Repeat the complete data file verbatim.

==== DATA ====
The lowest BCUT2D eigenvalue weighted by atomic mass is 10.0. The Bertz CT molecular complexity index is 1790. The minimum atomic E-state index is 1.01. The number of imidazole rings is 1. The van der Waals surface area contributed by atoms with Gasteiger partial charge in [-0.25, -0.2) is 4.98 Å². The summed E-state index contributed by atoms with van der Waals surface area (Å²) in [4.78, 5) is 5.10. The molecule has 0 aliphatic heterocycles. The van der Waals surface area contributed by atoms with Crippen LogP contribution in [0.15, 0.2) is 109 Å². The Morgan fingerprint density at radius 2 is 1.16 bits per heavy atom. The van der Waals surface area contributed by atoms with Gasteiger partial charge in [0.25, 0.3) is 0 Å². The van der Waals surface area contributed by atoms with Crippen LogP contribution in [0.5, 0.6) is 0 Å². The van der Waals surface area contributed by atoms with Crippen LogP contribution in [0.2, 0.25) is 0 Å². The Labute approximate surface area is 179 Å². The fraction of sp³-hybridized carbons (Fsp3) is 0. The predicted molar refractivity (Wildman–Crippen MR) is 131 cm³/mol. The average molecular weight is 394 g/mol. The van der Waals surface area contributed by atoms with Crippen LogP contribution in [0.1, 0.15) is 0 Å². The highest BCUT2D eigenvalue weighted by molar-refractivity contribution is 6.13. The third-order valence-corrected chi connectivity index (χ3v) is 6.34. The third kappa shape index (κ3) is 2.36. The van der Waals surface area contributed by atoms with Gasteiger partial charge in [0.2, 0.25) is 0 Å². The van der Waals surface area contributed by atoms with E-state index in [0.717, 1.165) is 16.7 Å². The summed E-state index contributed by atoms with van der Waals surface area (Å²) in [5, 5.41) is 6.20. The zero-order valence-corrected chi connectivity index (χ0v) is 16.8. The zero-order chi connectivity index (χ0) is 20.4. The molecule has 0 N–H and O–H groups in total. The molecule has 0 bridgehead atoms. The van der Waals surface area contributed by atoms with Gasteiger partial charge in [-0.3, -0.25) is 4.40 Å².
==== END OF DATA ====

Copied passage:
The lowest BCUT2D eigenvalue weighted by atomic mass is 10.0. The Bertz CT molecular complexity index is 1790. The minimum atomic E-state index is 1.01. The number of imidazole rings is 1. The van der Waals surface area contributed by atoms with Gasteiger partial charge in [-0.25, -0.2) is 4.98 Å². The summed E-state index contributed by atoms with van der Waals surface area (Å²) in [4.78, 5) is 5.10. The molecule has 0 aliphatic heterocycles. The van der Waals surface area contributed by atoms with Crippen LogP contribution in [0.15, 0.2) is 109 Å². The Morgan fingerprint density at radius 2 is 1.16 bits per heavy atom. The van der Waals surface area contributed by atoms with Gasteiger partial charge in [0.25, 0.3) is 0 Å². The van der Waals surface area contributed by atoms with Crippen LogP contribution in [0.5, 0.6) is 0 Å². The van der Waals surface area contributed by atoms with Crippen LogP contribution in [0.2, 0.25) is 0 Å². The Labute approximate surface area is 179 Å². The fraction of sp³-hybridized carbons (Fsp3) is 0. The predicted molar refractivity (Wildman–Crippen MR) is 131 cm³/mol. The average molecular weight is 394 g/mol. The van der Waals surface area contributed by atoms with Crippen LogP contribution in [0.1, 0.15) is 0 Å². The highest BCUT2D eigenvalue weighted by molar-refractivity contribution is 6.13. The third-order valence-corrected chi connectivity index (χ3v) is 6.34. The third kappa shape index (κ3) is 2.36. The van der Waals surface area contributed by atoms with Gasteiger partial charge in [0.2, 0.25) is 0 Å². The van der Waals surface area contributed by atoms with E-state index in [0.717, 1.165) is 16.7 Å². The summed E-state index contributed by atoms with van der Waals surface area (Å²) in [5, 5.41) is 6.20. The zero-order valence-corrected chi connectivity index (χ0v) is 16.8. The zero-order chi connectivity index (χ0) is 20.4. The molecule has 0 N–H and O–H groups in total. The molecule has 0 bridgehead atoms. The van der Waals surface area contributed by atoms with Gasteiger partial charge in [-0.3, -0.25) is 4.40 Å².